Objective: Hydrogen inhalation has been found to be neuroprotective and anti-oxidative in several brain injury models. Building on these studies, we investigated potential neuroprotective effects of hydrogen inhalation in a rat model of intracerebral hemorrhage (ICH), focusing on apoptosis and inflammation.
Methods: Forty-five 8-week-old male Sprague-Dawley rats were randomly divided into three groups (n = 15 per each group): a sham group, ICH group, and ICH + hydrogen group. Induction of ICH was performed via injection of 0.23 U of bacterial collagenase type IV into the left striatum. Hydrogen was administered via spontaneous inhalation. Mortality and neurologic deficits were investigated at 6, 24, and 48 h after ICH. To investigate the antioxidative activity of hydrogen gas, the expression of malondialdehyde was measured. Real-time polymerase chain reaction analyses of TNF-a, IL-1b, BDNF, and caspase-3 expression were used to detect anti-inflammatory and anti-apoptotic effects. Neuroprotective effect was evaluated by immunohistochemical and TUNEL staining.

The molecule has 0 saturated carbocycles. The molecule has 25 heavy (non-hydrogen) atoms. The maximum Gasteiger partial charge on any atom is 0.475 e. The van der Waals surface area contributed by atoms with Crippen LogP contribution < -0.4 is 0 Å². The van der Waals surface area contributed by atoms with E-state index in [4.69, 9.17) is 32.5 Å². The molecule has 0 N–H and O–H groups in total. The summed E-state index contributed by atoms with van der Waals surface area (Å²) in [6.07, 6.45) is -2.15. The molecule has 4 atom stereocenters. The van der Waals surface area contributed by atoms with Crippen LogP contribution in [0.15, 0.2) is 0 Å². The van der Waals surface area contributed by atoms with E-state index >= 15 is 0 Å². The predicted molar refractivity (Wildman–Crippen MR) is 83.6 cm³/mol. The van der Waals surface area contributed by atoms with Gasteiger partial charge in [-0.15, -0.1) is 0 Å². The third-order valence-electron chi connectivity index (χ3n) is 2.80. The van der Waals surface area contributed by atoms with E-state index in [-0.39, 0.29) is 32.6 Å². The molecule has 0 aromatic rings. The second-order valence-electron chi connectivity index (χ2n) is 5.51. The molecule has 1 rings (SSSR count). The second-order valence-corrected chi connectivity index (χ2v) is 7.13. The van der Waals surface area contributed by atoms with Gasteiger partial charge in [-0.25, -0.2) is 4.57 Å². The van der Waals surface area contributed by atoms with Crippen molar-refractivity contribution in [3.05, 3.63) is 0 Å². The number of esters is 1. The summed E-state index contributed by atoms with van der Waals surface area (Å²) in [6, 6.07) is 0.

Result: At 6, 24 and 48 h post-intracerebral hemorrhage, animals showed brain edema and neurologic deficits, accompanied by up-regulation of TNF-a, IL-b, BDNF, and caspase-3, which is indicative of neuroinflammation, neuroprotection, and apoptosis. Hydrogen treatment significantly reduced the level of oxidative stress, neuroinflammation, neuronal damage, and apoptosis-related genes. This was accompanied by increased neurogenesis and expression of growth factor-related genes at <24 h, but not 48 h, after ICH.
Conclusion: H2 gas administration exerted a neuroprotective effect against early brain injury after ICH through anti-inflammatory, neuroprotective, anti-apoptotic, and antioxidative activity.
Keywords: Apoptosis; Hydrogen; Intracerebral hemorrhage; Key words; Neuroprotection; Oxidative stress; Rat.
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